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Answers to your questions about Bill 157

Q: Will Bill 157 add another layer of regulation for financial advisors?
A: Governments are not interested in overlap and duplication of regulation. It's our objective to ensure the new body oversees the profession of financial advisors like all other professions are governed in the province.

Currently financial advisors are being strangled by regulation; they are subject to more than 50 federal and provincial statutes and regulatory bodies. This confusing, complex and inefficient system exists because regulations have been developed in a patchwork fashion.

Regulation has focused on the sale and distribution of product, with each sector — mutual funds, life insurance and securities — having its own set of regulations. Ultimately these costs are borne by consumers. The terrible result of over-regulation is that professional financial advice is being priced out of the reach of those who need it most: "Main Street" Canadians.

Bill 157 for the first time in Ontario, will directly regulate all advisors regardless of the products they are selling, and will also regulate fee-for-service/fee-only advisors. This harmonized approach will streamline and simplify the regulatory process.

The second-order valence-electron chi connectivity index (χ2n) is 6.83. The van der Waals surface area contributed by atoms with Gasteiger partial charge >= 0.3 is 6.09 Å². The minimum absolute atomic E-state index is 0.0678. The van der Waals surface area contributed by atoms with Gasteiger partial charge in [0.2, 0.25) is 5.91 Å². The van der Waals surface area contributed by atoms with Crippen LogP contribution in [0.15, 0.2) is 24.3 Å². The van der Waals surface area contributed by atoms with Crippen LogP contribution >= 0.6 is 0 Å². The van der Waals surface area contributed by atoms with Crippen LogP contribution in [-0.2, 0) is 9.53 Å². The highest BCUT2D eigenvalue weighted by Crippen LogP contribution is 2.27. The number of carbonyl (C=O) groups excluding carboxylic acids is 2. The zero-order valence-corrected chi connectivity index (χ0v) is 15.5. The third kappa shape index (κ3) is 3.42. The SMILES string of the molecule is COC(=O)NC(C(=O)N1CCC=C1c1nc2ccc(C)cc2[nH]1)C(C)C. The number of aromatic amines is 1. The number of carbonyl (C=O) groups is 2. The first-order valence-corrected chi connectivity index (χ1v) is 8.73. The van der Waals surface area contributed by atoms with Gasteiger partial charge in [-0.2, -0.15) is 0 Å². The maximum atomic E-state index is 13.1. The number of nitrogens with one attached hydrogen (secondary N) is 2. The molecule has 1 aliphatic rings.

It is our desire to ensure that regulation affecting the advisor-client relationship would reside within the self-governing body. Advocis prefers to be in a position to shape regulation that affects the client-advisor relationship; if we don't, regulators will continue to develop more and more regulations lacking the unique perspective that financial advisors bring to the policy development table. Current regulators such as IIROC and the MFDA will have to work with the new body to reduce duplication as the new body will have significant oversight of financial advisors.

Who better to oversee financial advisors than those who know the ins and outs of the business, who understand what standards should apply, and who have a direct stake in preserving the trust and confidence of consumers?

Advocis has always been a strong proponent of the right kind of regulation for our members.

Q: Would Advocis become the new self-regulatory body (SRO)?